To: Don Wise, chief executive

To: Don Wise, chief executive

From: Paul Servant, assistant chief executive

Re: Afterbirth


Dear Don

A funny little lady in comfortable plastic shoes, orange hemp trousers and green thick-rimmed glasses was in the senior managers meeting this morning. Apparently she’s the senior midwife on the home birth team and was standing in for the women’s services general manager.

It was handy that she was there as we were discussing the new maternity strategy that will offer all women, pregnant or not, a birth choice. We had a very useful discussion about how to stop more people having home births.

I can’t understand the attraction myself. All that gunk flying around the living room, mother-in-law screeching from the kitchen, the cat making off with the placenta and no chance to slope off home after for a quiet night in with Mr Smirnoff before mum and baby return. And where’s the pain relief, operating theatre, nice person with bolt-cutters and the Resuscitaire?

We can’t afford home births. Not the cost of offering them, which is nickel and dime, but the cost of running empty maternity wards if everyone opts for the DIY home version.

We will have to launch a marketing campaign to encourage as many mums as possible to have their low risk births in hospital where they don’t end up using the expensive kit, but we get full tariff for them anyway.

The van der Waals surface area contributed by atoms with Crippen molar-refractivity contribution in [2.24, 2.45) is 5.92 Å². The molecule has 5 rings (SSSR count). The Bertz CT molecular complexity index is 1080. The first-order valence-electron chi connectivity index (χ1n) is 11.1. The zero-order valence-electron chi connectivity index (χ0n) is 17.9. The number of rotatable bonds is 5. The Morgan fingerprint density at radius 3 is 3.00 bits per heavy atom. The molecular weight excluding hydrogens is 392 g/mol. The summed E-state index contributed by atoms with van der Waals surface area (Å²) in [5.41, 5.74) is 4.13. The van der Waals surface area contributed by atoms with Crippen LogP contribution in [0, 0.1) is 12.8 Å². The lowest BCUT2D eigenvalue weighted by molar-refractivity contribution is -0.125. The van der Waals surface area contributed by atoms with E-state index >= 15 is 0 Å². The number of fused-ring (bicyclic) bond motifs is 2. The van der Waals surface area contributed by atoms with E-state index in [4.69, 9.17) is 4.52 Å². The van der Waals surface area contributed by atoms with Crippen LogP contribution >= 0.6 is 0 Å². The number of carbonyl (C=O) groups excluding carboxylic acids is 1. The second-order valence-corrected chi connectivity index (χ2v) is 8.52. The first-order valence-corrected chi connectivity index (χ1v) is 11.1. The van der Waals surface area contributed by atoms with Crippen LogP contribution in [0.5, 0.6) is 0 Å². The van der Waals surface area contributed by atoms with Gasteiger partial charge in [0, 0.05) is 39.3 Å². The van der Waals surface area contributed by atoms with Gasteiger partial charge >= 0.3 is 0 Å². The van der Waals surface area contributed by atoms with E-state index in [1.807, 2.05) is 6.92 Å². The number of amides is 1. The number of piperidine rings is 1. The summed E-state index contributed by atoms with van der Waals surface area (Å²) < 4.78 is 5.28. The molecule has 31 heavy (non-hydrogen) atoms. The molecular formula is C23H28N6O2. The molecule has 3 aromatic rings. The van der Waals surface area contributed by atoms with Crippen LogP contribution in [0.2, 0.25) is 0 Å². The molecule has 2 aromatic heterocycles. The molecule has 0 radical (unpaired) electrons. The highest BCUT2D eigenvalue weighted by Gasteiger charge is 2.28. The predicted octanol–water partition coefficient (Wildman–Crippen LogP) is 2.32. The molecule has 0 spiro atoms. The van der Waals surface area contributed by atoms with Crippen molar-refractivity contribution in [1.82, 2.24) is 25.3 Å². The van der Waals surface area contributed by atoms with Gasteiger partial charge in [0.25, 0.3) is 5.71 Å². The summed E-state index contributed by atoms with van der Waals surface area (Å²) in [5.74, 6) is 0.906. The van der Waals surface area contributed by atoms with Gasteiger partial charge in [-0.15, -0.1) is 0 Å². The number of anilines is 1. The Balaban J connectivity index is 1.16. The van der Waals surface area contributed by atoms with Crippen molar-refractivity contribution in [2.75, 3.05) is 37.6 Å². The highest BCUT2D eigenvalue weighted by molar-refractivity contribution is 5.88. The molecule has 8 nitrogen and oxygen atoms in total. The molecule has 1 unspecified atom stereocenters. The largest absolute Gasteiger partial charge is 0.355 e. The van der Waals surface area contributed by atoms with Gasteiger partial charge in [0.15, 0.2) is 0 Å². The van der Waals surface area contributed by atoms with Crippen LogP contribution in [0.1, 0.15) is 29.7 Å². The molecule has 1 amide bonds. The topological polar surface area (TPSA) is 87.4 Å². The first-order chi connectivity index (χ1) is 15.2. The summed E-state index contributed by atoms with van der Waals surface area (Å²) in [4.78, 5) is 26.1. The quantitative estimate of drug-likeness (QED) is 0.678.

There is this bizarre notion put about that childbirth is a beautiful, harmonious, deified experience, where the angels sing and harps play and the scent of rose petals precedes the stork’s arrival.

I actually can’t think of anything less enticing than trying to pass a bowling ball through the eye of a needle. In such a situation I would want copious amounts of pain relief and a team of cleaners to wash up after me.

The worst thing about all of this is that at the end of it you are left with a helpless, crying, feeding, pooping machine that you can’t leave for a nanosecond for the next eighteen years as they devour every penny you can earn and borrow. Mind you, they will all require tarriffable services later.